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How one good story can make your entire career

Despite being aware of Bert Kreischer for years now, I’ve never really sat down to watch one of his stand-up specials.


So, over the weekend, I decided to change this. And I logged into my Netflix account, searched for the notorious shirtless comic, and loaded up one of his older Netflix stand-up specials aptly called: The Machine.


Not to be confused with the Netflix movie of the same name that Bert just starred in.


The special’s from 2016. And Bert tells what mayhap be the greatest story of all time as the last joke to wrap up his special.


It’s the story about how he won the nickname “The Machine.” Which, again, recently Netflix created an entire movie dedicated to this story starring Bert himself, Mark Hamill (who played Luke Skywalker many moons ago), and a bunch of other actors I’m not familiar with.


Anywho:


Let me tell you the paraphrased story of how Bert became The Machine.


When Bert was in college, he ended up accidentally taking a Russian class. He meant to enroll in Spanish class, and only realized that he wasn’t in Spanish and that he was actually in Russian too late into the semester to change. Bert planned on simply dropping the class to pick up a language class the following year… but his student teacher pleaded with him to stay: In fact, she needed 20 people in her class to keep her class, something she desperately needed to finish her master’s degree, and if Bert dropped out she’d be left with 19, which means the class would get canceled and her master’s would at least get delayed.


So, his professor offered him a sweet deal: Stay in this class, and I’ll give you a C even if Bert didn’t actually get a C.


(Spoiler alert: Bert never learned a single word of Russian.)


Well, the gig was so good that Bert decided to take 4 years of Russian despite him not even learning the Russian alphabet. In year four, he was presented with another opportunity: Go to Russia for the summer with the rest of his year four classmates.


Bert agreed, and it wasn’t until he got to Russia that he noticed how poorly he actually understood the language.


But in Bert’s case, that didn’t matter.


Y’see, Russia at the time (and probably still to this day) was run by different Russian mafias. His school agreed to “partner” with one of the mafias, which meant they could do as they pleased when they were in this mafia’s reach, but things got more complex if they ventured outside their mafia-protected zone.


Also, one of the rules of this trip was that no student was allowed to talk to any of the Russian gangsters.


But in Bert’s case, that didn’t matter.


In fact, he ended up talking to one of the Russian mobsters as soon as he landed. And since he didn’t know how to speak Russian, instead of saying a typical greeting to the gangster, Bert uttered the phrase “I am the Machine” in Russian to him, alongside a fifth of vodka.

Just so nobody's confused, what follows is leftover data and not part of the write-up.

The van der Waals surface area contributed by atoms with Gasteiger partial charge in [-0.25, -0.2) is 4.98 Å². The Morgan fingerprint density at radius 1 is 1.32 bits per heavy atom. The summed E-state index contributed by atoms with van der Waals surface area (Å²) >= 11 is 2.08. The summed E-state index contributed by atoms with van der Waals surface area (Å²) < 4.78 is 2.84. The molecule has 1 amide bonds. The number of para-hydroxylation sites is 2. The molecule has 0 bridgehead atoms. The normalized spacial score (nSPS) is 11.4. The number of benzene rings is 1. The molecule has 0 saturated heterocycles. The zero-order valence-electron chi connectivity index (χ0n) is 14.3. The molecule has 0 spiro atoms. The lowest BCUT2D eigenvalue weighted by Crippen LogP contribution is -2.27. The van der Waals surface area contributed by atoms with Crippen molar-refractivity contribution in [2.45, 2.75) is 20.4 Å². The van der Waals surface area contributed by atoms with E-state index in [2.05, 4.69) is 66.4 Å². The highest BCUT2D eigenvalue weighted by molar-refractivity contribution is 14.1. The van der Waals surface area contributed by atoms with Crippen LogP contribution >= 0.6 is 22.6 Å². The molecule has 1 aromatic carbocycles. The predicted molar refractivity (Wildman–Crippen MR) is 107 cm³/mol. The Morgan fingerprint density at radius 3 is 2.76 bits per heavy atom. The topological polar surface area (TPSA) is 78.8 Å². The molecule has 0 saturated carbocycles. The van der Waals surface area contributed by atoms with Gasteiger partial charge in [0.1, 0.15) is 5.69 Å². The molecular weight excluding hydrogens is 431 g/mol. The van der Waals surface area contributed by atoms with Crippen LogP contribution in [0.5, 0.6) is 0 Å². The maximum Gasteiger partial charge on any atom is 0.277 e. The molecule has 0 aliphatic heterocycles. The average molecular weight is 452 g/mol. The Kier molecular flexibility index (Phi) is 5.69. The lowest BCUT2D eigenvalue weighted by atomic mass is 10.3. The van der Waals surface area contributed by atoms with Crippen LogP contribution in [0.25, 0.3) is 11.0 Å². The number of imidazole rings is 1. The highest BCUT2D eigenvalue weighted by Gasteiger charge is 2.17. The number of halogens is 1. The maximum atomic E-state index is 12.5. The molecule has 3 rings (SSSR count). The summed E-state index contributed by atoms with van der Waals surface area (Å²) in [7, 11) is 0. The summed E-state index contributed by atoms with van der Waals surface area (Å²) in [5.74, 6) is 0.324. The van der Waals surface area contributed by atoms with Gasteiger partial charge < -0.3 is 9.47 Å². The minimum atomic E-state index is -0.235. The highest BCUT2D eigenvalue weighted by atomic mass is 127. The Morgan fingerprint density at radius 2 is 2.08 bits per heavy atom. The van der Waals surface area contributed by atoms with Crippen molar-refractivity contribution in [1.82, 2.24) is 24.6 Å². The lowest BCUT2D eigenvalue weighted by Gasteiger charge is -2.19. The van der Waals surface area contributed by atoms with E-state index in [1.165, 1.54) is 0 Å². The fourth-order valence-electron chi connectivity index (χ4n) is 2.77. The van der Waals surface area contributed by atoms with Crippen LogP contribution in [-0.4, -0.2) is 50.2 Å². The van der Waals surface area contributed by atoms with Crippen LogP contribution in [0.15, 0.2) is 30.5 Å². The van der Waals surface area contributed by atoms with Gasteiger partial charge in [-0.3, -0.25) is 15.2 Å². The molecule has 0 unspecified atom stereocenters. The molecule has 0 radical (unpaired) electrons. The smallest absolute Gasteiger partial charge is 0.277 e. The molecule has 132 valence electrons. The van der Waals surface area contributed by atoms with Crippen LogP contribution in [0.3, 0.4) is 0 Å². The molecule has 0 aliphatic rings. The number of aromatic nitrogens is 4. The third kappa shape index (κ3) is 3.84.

Bert and the gangster drank vodka all night, and became as close as two people who speak entirely different languages could be.


As Bert palled around with Russian gangsters, he became a legend of sorts to the entire network of Russian mafias. So, when his class went on a train trip (which required switching to the protection of another mafia), all the gangsters from this other mafia tribe knew him and wanted to drink with him.


One thing leads to another and while getting hammered on a Russian train with gangsters, one gangster had the brilliant idea to rob the train with Bert’s help. Bert, not being familiar with Russian and kinda scared shitless about how to say no to a Russian gangster, obliged.


So, Bert robbed his own classmates.


When they reached their destination, the police were already waiting for them. Bert’s chaperone was pissed: Yelling at Bert, the gangsters, and the police.


When Bert thought he was about to get in trouble… the cop pulled him to the side and said (paraphrased) “Fuck that bitch. This is Russia, we do what we want. You are The Machine!!!!”


And this one story changed Bert’s life:


Of course, he got one of the greatest stand-up stories served up to him on a silver platter. (While I’m not familiar with his work prior to 2016, I believe he used this story often in his stand-up before landing his first Netflix special.)


He’s created an entire brand from this one story.


And that brand helped him to become a movie star.


All from one story.


Moral of this story?


What stories do you have that can do the same for you and your brand?


It doesn't have to be as balls-to-the-wall insane as Bert’s story was.


But this is the magic of email:


Not only do stories stick in people’s crawls like an annoying song you can’t get out of their head, but it also lowers people’s natural defense mechanisms against being sold to — something that can, over time, create a 7-figure (or higher) brand for you. Even if you’re not particularly funny or charismatic.


Anywho:


Need help turning your mundane stories into pure gold persuasion?


Hit reply, and let’s chat.


John

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